Word Order in Övdalian. A Study in Variation and Change.
This dissertation discusses aspects of the syntax of Övdalian, a variety spoken by ca. 2,500 people in the province of Dalecarlia in Sweden. Initially, an overview of the history and current status of the language of Älvdalen is given, and the focus of the dissertation is on certain syntactic phenomena that have been well studied from a comparative and diachronic perspective in other Scandinavian languages but not in Övdalian. The examined variant of Övdalian is the one spoken by people born between the 1920’s and the 1940’s and it is called Traditional Övdalian. The empirical data were collected by means on elicitation of grammaticality judgements from twelve native speakers of Traditional Övdalian. These new data are analysed within a general Principal and Parameters approach and the point of departure is the framework of Holmberg & Platzack (1995) who argue that a number of word order phenomena depend on two morphological parameters: subject-verb agreement and morphological case. Övdalian word order is also compared with the word order of the other Scandinavian languages and an underlying syntactic structure of Övdalian is proposed. The main focus of the dissertation lies on two phenomena that have often been connected to verbal morphology, that is V-to-I movement and Stylistic Fronting, which were both present in Övdalian at the beginning of the 20th century. It is shown that V-to-I movement has become optional in Övdalian during the last hundred years in absence of any change in the verbal morphology, and the ongoing loss of V-to-I movement is argued to be triggered by a high, pre-subject negation (and sentential adverbial) placement. This placement gives no clue to the speakers as to whether the finite verb is raised to I or not. Stylistic Fronting is lost in Traditional Övdalian and it is maintained that this loss is connected to the changed status of the landing site of Stylistic Fronting, that is Spec,TP. While Spec,TP was a position accessible to many syntactical constituents in older Övdalian, it has later become a position to which only the subject may move. This explains the loss of SF in the absence of changes in the verbal morphology.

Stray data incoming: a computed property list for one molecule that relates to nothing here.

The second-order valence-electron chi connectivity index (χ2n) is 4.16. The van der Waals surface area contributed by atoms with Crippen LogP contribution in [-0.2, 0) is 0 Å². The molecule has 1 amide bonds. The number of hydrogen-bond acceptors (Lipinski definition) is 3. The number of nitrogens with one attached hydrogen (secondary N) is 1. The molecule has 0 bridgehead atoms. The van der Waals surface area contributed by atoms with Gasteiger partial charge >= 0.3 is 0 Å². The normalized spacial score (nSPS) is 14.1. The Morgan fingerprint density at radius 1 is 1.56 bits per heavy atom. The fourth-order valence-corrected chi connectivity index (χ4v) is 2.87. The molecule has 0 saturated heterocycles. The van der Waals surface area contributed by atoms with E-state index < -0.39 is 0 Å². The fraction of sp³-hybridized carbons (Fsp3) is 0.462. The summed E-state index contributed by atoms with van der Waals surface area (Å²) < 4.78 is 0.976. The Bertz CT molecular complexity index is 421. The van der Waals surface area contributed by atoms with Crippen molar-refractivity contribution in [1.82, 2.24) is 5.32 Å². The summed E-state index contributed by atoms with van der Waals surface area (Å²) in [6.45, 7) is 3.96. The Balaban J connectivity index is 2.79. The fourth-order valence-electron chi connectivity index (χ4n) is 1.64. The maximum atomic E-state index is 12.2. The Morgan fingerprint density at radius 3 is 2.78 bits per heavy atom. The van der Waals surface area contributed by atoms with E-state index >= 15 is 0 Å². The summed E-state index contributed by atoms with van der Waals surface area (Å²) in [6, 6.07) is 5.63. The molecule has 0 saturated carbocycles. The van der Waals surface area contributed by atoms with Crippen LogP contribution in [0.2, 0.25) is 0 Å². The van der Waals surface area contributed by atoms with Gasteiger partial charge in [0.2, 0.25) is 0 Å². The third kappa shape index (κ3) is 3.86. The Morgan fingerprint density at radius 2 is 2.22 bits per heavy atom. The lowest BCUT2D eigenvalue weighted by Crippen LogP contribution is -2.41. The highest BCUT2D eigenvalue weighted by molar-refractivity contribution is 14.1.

Source Type:Doctoral Dissertation
Keywords:HUMANITIES and RELIGION; V-to-I movement; Stylistic Fronting; Swedish dialects; dialect syntax; language change; variation; älvdalsmålet; Övdalian; Elfdalian; the Rich Agreement Hypothesis; negative concord
Date of Publication:01/01/2010